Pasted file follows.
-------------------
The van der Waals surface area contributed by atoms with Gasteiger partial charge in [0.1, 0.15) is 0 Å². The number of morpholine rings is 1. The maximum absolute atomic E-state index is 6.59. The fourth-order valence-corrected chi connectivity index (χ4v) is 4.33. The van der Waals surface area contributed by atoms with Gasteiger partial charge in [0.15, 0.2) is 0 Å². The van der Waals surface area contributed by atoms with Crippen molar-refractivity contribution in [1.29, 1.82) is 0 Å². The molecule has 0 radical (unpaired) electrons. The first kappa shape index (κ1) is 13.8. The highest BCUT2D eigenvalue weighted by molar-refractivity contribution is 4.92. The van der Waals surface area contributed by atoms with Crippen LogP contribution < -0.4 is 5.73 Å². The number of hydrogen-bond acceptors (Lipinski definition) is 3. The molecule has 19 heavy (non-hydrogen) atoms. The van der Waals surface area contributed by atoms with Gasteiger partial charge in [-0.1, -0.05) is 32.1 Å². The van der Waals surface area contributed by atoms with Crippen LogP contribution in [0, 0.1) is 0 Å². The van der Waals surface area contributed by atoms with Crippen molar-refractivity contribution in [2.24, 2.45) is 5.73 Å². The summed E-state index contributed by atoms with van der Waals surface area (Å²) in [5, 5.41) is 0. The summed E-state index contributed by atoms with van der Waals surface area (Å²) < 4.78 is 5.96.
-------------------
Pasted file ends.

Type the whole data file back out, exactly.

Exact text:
The van der Waals surface area contributed by atoms with Gasteiger partial charge in [0.1, 0.15) is 0 Å². The number of morpholine rings is 1. The maximum absolute atomic E-state index is 6.59. The fourth-order valence-corrected chi connectivity index (χ4v) is 4.33. The van der Waals surface area contributed by atoms with Gasteiger partial charge in [0.15, 0.2) is 0 Å². The van der Waals surface area contributed by atoms with Crippen molar-refractivity contribution in [1.29, 1.82) is 0 Å². The molecule has 0 radical (unpaired) electrons. The first kappa shape index (κ1) is 13.8. The highest BCUT2D eigenvalue weighted by molar-refractivity contribution is 4.92. The van der Waals surface area contributed by atoms with Crippen LogP contribution < -0.4 is 5.73 Å². The number of hydrogen-bond acceptors (Lipinski definition) is 3. The molecule has 19 heavy (non-hydrogen) atoms. The van der Waals surface area contributed by atoms with Gasteiger partial charge in [-0.1, -0.05) is 32.1 Å². The van der Waals surface area contributed by atoms with Crippen LogP contribution in [0, 0.1) is 0 Å². The van der Waals surface area contributed by atoms with Crippen molar-refractivity contribution in [2.24, 2.45) is 5.73 Å². The summed E-state index contributed by atoms with van der Waals surface area (Å²) in [5, 5.41) is 0. The summed E-state index contributed by atoms with van der Waals surface area (Å²) < 4.78 is 5.96.